It is apparent that, as it celebrates its centenary, the BBC in its entirety—as an institution, as a global and domestic service provider, and news outlet—divides opinion. The broadcaster is accused of political bias from both the Left and the Right. Although such complaints have long existed, they are now more complicated and febrile as the political lines of the home nations of United Kingdom have realigned. In recent years, the BBC has been accused of being pro-Remain, and by others of giving the largest platform to unelected Brexiteers; from smearing Labour leaders to being a socialist outpost; and now, from not holding Boris Johnson to account to giving too much coverage to parties in No 10. However, the tendency for these arguments to centre on the license fee, precludes an essential debate about the function of 21 st century public service broadcasting. This debate needs to include a far wider discussion about a reconfiguration of public service media and its funding mechanism, as well an idea that is presented in ‘The BBC and Beyond’ manifesto, that has been submitted to the mid-term Charter review which begins in April 2022.
In the current climate, the BBC and public service broadcasting are under threat. The ideological underpinning and rationale for the BBC and a strong public service sector has been eroded by the values of neoliberal conservatism that have also allowed a multiplicity of alternative ‘news sources’ to flourish in an unregulated environment. Channel 4, the commercially funded public service broadcaster is in danger of being privatised, and the BBC license fee is constrained to a rate substantially below inflation, whilst approaching the mid-term Charter review that includes future funding arrangements.
That the preferred position of the Conservative government is to change the funding model of the BBC was made explicit in a recent tweet by Culture Secretary Nadine Dorries (2022), who announced the end of the license fee prior to the start of the mid-term review. Whatever decision is made about the license fee or how it is levied, there is still an urgent need for radical media reform and more effective regulation, to respond to misinformation, multiple providers and the prevalence of anonymous or fabricated sources. Other issues with the BBC in its current formation are the continued under- or misrepresentation of many communities and groups and some individuals, the gender pay gap, and the legacy of a culture that has allowed abusive behaviour to continue unchallenged. As well as addressing all the above (!), a pressing issue for the BBC is the mid-term Charter Review April 2022. What follows is a contextualisation of five of the major concerns that the BBC needs to address for the mid-term Charter review. These are the governance and management of the organisation, the license fee structure, the relevance of its output, and technology.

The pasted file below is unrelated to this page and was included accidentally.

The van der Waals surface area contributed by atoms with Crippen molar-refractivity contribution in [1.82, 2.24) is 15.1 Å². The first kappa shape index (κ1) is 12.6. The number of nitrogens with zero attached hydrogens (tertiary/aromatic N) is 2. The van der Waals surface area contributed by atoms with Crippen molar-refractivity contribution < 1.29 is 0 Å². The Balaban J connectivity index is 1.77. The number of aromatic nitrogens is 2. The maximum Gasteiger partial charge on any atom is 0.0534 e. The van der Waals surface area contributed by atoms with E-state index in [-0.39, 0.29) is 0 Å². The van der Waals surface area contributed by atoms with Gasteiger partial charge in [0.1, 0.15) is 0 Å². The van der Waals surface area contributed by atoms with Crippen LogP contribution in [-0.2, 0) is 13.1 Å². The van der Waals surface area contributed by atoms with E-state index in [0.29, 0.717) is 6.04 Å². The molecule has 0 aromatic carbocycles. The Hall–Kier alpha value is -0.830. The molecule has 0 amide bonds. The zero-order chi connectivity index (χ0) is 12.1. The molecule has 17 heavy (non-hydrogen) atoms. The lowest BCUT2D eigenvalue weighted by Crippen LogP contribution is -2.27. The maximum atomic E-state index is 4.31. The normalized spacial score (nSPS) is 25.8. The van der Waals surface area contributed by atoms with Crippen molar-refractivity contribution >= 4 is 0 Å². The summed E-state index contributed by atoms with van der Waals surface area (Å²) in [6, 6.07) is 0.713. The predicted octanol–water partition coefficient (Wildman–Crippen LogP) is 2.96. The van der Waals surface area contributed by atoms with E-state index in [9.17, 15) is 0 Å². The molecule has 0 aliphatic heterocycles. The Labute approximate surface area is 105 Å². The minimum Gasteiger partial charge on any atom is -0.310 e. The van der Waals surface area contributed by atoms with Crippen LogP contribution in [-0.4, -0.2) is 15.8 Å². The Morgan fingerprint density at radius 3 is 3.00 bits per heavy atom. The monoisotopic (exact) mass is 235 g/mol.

Governance and management
The British Broadcasting Company was formed in 1922 as a commercial conglomeration of radio manufacturers who were granted a national monopoly license to broadcast. The Managing Director, John Reith proposed a public service broadcast system to be offered by the British Broadcasting Corporation that came into being on January 1 st , 1927. Since then, the BBC has been financed by a license fee set by the government, under the auspices of a Royal Charter established to ensure independence from government (Briggs, 1961). The Charter is renewed every ten years and now runs alongside the ‘across the sector’ agreements established by the regulator, the Office of Communications (Ofcom), mediated by the BBC Governors (BBC, Governance).
The BBC Board has three staff roles, the Director-General, the Chief Operating Officer and the Head of Content. Two of those positions are occupied by women. There are 4 executive positions, including the Director General, currently Tim Davie, the others are invited by the Queen, via recommendations from ministers. The 10 non-execs come through an application procedure, and should include governors for the devolved nations of Scotland, Wales and Northern Ireland, although dishearteningly latter post is vacant. The nine (three women, six men) non-staff board members originate from a narrow range of backgrounds, broadcasting, academia, culture and most frequently and anachronistically as well as inappropriately for a public service broadcaster, is finance, with four of the non-staff members, including the Chair, from backgrounds in the City. Between them, the members of the Board have accrued the honours of a Professor Dame, a Professor CBE, a Sir with a CH suffix (Member of the Companions of Honour) and two further Sirs. The most recent appointments, who took up their posts on January 1 st , 2022, are both men of colour with backgrounds in finance, one is a Sir and the other sits on the Panel of Senior Advisers for Chatham House, the Royal Institute for International Affairs (BBC, BBC Board).